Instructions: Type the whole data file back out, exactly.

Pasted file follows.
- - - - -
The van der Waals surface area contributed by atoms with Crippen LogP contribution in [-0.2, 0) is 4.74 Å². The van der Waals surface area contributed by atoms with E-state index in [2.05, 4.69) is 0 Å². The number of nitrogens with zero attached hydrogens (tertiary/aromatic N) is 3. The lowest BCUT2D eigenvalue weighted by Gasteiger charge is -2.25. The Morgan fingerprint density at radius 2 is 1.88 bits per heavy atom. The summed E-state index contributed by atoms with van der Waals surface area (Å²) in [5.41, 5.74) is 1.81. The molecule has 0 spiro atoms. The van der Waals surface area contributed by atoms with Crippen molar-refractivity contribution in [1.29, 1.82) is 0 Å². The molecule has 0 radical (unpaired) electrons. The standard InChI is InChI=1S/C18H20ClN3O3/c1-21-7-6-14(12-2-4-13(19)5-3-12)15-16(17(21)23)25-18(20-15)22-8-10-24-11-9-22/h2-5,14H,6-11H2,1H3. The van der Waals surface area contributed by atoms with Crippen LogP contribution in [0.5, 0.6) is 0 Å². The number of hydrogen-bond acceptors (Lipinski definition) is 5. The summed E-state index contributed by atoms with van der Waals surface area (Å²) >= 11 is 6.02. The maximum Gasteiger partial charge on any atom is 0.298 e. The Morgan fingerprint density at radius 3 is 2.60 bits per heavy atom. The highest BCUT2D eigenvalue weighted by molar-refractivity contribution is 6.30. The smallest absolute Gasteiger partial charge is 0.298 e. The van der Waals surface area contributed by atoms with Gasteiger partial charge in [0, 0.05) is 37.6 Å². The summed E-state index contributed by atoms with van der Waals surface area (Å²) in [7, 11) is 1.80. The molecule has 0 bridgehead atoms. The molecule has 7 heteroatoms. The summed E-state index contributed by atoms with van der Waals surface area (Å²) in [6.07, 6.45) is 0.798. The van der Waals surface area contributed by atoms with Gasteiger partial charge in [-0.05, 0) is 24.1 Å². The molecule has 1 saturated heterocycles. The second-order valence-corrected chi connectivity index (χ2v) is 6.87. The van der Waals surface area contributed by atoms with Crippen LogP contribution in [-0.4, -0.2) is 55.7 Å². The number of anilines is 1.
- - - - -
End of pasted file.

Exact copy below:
The van der Waals surface area contributed by atoms with Crippen LogP contribution in [-0.2, 0) is 4.74 Å². The van der Waals surface area contributed by atoms with E-state index in [2.05, 4.69) is 0 Å². The number of nitrogens with zero attached hydrogens (tertiary/aromatic N) is 3. The lowest BCUT2D eigenvalue weighted by Gasteiger charge is -2.25. The Morgan fingerprint density at radius 2 is 1.88 bits per heavy atom. The summed E-state index contributed by atoms with van der Waals surface area (Å²) in [5.41, 5.74) is 1.81. The molecule has 0 spiro atoms. The van der Waals surface area contributed by atoms with Crippen molar-refractivity contribution in [1.29, 1.82) is 0 Å². The molecule has 0 radical (unpaired) electrons. The standard InChI is InChI=1S/C18H20ClN3O3/c1-21-7-6-14(12-2-4-13(19)5-3-12)15-16(17(21)23)25-18(20-15)22-8-10-24-11-9-22/h2-5,14H,6-11H2,1H3. The van der Waals surface area contributed by atoms with Crippen LogP contribution in [0.5, 0.6) is 0 Å². The number of hydrogen-bond acceptors (Lipinski definition) is 5. The summed E-state index contributed by atoms with van der Waals surface area (Å²) >= 11 is 6.02. The maximum Gasteiger partial charge on any atom is 0.298 e. The Morgan fingerprint density at radius 3 is 2.60 bits per heavy atom. The highest BCUT2D eigenvalue weighted by molar-refractivity contribution is 6.30. The smallest absolute Gasteiger partial charge is 0.298 e. The van der Waals surface area contributed by atoms with Gasteiger partial charge in [0, 0.05) is 37.6 Å². The summed E-state index contributed by atoms with van der Waals surface area (Å²) in [7, 11) is 1.80. The molecule has 0 bridgehead atoms. The molecule has 7 heteroatoms. The summed E-state index contributed by atoms with van der Waals surface area (Å²) in [6.07, 6.45) is 0.798. The van der Waals surface area contributed by atoms with Gasteiger partial charge in [-0.05, 0) is 24.1 Å². The molecule has 1 saturated heterocycles. The second-order valence-corrected chi connectivity index (χ2v) is 6.87. The van der Waals surface area contributed by atoms with Crippen LogP contribution in [-0.4, -0.2) is 55.7 Å². The number of anilines is 1.